his business after a lease dispute at the nearby Be Unique barbershop. Tierre says he “just decided to go with it” and started leasing the space. With new branding and uniforms, the barbershop reopened as Kut Factory in 2011. Two years later, increasingly heavy foot traffic created a large market of women in search of hair-care services, and Tierre decided to create Red Room Hair Studio just for them, situated on the other side of the plaza from the barbershop. Norma Ruth’s restaurant is named for and inspired by Tierre’s great grandmother, who was born in Omaha, Neb., in 1891. Tierre learned to cook by watching and working with his grandmother, just as he learned business with his grandfather. Tierre says that he was one of the few children he knew who actually took a liking to the kitchen, helping his grandmother make the cakes, pies and other dishes that people would come even from other states to taste. He also took classes, watched videos, practiced at home and, after arriving in Jackson, started visiting successful restaurants like Char and Collins Dream Kitchen to learn about the local fare. He hired Chef Brian Myrick, who has also worked for Jackson’s Char and Ridgeland’s Anjou restaurants, to run the kitchen. Myrick and Tierre collaborate on the restaurant’s menu, which includes rib-eye steaks, wings, burgers, seafood such as shrimp and crab claws, and more. Tierre plans to open a new location in north Jackson in the future, as well as start up Norma Ruth’s Kitchen on Robinson Road, which will offer a completely different menu that will cater to the lunch and brunch crowd in a similar manner to Two Sisters Kitchen. “This has all been like the ultimate science project,” Tierre says. “Building from the ground up, learning day-to-day operations, building a customer base. People supported the clothing store, then they supported the barbershop and the beauty salon, and now they’re loving Norma Ruth’s. I’ve been fortunate for all the support I’ve gotten from the city of Jackson.” Tierre’s businesses are located at 10151023 Ellis Ave. Call Tierre at 601-594-9390 or find him on Twitter. boomjackson.com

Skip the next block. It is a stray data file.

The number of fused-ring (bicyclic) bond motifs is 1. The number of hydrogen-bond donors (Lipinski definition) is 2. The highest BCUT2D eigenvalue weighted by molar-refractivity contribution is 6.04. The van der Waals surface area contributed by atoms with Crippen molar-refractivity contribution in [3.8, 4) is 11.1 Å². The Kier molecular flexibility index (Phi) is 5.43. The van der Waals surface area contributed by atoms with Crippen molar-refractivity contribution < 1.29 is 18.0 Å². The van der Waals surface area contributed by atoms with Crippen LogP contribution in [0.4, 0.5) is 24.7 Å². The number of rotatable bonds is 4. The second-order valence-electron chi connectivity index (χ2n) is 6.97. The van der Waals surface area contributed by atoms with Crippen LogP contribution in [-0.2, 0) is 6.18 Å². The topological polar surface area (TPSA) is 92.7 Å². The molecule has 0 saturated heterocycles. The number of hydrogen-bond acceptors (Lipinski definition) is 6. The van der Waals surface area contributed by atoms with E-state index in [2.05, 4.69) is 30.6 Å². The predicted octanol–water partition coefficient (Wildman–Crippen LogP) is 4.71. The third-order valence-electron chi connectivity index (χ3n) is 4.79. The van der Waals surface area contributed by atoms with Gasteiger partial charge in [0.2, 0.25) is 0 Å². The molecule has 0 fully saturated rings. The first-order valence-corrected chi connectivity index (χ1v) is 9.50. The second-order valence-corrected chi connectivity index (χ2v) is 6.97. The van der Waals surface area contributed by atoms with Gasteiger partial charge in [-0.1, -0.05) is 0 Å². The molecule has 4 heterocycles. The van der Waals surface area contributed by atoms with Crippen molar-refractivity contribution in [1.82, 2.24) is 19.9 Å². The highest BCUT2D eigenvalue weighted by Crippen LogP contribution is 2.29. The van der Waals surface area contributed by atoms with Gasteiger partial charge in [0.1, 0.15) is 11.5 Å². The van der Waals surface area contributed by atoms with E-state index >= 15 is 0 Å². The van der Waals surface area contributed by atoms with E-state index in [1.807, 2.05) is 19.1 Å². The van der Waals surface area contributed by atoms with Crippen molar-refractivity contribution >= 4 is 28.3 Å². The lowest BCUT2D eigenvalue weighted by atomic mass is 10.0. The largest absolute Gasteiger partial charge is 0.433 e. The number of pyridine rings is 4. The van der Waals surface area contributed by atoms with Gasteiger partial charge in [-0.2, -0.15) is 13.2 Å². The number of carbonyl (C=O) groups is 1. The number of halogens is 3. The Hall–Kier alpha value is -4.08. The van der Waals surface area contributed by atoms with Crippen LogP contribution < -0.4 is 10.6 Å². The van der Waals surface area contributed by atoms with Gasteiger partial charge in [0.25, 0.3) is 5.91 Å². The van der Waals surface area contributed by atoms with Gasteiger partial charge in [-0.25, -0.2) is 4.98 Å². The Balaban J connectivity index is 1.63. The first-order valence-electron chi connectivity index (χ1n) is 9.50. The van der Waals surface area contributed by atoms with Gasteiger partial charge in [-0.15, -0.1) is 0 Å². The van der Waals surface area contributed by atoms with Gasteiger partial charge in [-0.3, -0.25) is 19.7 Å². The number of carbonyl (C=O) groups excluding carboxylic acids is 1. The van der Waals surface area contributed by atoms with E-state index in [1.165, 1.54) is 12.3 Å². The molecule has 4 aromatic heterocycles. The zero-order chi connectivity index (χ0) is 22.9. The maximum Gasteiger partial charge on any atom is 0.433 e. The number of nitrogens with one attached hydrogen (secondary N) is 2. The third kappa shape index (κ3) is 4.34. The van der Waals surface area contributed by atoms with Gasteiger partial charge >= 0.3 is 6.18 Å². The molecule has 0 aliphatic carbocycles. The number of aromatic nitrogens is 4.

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33


BIZ // work it

FLICKR/US ARMY AFRICA

// by Deirdre Danahar

Certain character traits define your ability to be an effective leader.

C

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34

Love at First Burn // by LaTonya Miller and Mary Kate McGowan

A

ngelia Brown (pronounced AN-jeh-luh) knows a thing or two about being a busy mom. The mother of threeâ&#x20AC;&#x201D;Ashton, 16, Tyler, 12, and Alexia, 9â&#x20AC;&#x201D;says the birth of her third child led her to find her Pilates passion. â&#x20AC;&#x153;Iâ&#x20AC;&#x2122;ve always loved fitness, and Iâ&#x20AC;&#x2122;ve always exercised,â&#x20AC;? Brown says. â&#x20AC;&#x153;But after the third